Defense Superior Service Medal with Oak Leaf Cluster
Meritorious Service Medal with three Oak Leaf Clusters
Joint Service Commendation Medal
Air Force Commendation Medal
Air Force Outstanding Unit Award
Air Force Organizational Excellence Award
National Defense Service Medal
Vietnam Service Medal

1989 Purdue Distinguished Engineering Alumni Award
1997 NASA Creative Management Award
1999 Purdue Outstanding Aerospace Engineer Award
2004 Meritorious Executive Presidential Rank Award
2008 Associate Fellow AIAA
2010 Purdue Distinguished Engineering Alumni
2012 Inducted into Sigma Gamma Tau
2012 Inducted into Tau Beta Pi
2014 Purdue Griffin Award
2014 USAFA Outstanding Academy Educator


They each talked about their careers as Astronauts and leading up to them becoming Astronauts.

Lt. Col. Susan J. Helms was the first woman in space, and also is one of two people with the world record in space walk which occured during her last mission.

Col. (Ret) Gary Payton's shuttle flight was one of the first of NASA's Military Flights and was also one of the first to have an Air Force and a Military career in space. He has traveled over 1.2 million miles in 48 Earth orbits, and logged more than 73 hours in space.

When it came time for questions, one of the C/C's asked;

What it was like to see earth for the first time?

Payton: During a launch everything is working like mad. But when they were in between Hawaii and California flying upside down they were able to open the doors to the most gorgeous deep blue ocean. He said it literally takes your breath away.

Helms: The first time she flew in space she was downstairs and not near windows because her job was to start getting the bottom part of the ship ready. She was the only rookie on this mission. When she got up to into the flight deck to see earth she said it was absolutely stunning. Helms had the chance to help film an IMAX movie called "Space Station." Helms said the weather is absolutely dominant from the outside rather than the green you see on land. Astronauts are always challenged getting certain shots of land because of weather.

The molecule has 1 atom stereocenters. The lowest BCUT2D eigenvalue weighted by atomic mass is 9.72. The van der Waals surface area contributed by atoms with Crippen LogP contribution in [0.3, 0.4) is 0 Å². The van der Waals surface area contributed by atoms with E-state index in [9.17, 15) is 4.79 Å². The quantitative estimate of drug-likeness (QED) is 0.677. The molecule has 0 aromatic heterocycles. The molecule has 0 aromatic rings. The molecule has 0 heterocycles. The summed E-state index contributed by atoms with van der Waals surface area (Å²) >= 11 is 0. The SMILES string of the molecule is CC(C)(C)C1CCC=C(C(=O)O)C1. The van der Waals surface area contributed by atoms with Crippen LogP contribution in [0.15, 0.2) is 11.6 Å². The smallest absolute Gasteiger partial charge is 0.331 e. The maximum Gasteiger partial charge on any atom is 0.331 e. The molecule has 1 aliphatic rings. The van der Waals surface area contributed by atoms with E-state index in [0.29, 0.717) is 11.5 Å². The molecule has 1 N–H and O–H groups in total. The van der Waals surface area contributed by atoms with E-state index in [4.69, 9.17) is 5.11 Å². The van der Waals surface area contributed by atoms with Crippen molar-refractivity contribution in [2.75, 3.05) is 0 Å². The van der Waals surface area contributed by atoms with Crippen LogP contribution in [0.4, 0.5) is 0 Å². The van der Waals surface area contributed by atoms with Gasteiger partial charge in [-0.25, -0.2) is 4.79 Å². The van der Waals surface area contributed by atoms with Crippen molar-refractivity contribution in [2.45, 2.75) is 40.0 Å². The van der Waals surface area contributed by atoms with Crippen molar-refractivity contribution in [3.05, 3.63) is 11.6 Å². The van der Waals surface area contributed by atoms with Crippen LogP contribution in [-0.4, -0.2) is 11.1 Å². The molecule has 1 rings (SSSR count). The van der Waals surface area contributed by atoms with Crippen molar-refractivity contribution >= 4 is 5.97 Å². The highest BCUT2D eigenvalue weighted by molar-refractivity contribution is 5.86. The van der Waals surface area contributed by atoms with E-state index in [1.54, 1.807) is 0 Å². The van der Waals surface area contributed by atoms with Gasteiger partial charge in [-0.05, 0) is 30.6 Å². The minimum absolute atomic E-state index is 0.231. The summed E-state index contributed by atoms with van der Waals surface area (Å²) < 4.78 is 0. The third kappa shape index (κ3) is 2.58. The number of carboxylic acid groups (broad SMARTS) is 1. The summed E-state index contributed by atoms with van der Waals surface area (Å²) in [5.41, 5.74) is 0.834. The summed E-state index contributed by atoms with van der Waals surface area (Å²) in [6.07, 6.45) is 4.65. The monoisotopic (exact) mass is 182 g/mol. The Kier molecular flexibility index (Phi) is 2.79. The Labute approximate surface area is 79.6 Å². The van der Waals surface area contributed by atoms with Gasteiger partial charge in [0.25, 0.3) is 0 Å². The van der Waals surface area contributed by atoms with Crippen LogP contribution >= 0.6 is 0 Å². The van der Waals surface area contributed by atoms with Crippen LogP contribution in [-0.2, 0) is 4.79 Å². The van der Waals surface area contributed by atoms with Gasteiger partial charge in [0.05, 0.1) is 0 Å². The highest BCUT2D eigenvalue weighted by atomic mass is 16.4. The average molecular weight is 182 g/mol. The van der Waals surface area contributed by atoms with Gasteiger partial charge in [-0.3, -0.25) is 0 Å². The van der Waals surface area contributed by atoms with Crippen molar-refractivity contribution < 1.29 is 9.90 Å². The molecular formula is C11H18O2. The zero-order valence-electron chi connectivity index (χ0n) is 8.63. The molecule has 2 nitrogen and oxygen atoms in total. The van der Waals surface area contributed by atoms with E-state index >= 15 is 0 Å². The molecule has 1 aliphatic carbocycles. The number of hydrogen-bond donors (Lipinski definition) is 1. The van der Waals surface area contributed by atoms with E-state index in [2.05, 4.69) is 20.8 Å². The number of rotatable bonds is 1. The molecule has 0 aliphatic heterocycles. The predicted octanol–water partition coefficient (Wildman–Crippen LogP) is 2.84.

What is your concept of time, in space?

Payton: In the space shuttle your first day in orbit is a long one. Payon said he discovered he was a morning person because he noticed that the darkness made him tired, and he worked better in light. On the shuttle you have a tight schedule - the crew timeline has segments 2 minutes wide which are fully scheduled the entire time in space. "You lose your track of time, he said, "because of working inside. When sleep came it was hard to do, because they were behind on work or because of the sunrise." There is a lot of adapting you have to go through.

Helms: When you are in orbit, you travel around the earth in 90 minutes. You have 45 minutes of darkness and 45 daytime back to back and can see sunrise/sunset 16 times a day. The Space Station was more of a marathon than a sprint like the Space Shuttle atmosphere. She had daily tasks instead of back to back tasks and usually Sunday there was no list of tasks because they would get the day off. Pace of life was extremely comfortable and not tightly scheduled.

After the Q&A segment of their visit two of the C/C's presented Lt. Gen. Susan J. Helms and Col. (Ret) Gary Payton with gifts on behalf of the Prep School. 

Finally, the Prep School Commander Col. Breeden thanked them both for their coming to the Prep School and for their messages to the C/C's which included aspiring to be your best.

Afterwards the C/C's were able to have one on one conversations and even picture opportunities with Lt. Gen. Susan J. Helms and Col. (Ret) Gary Payton.



To view the rest of our glimpse into the Astronaut Panel go to; Classes - Prep School - Prep Life. Or click the link below.

Astronaut Panel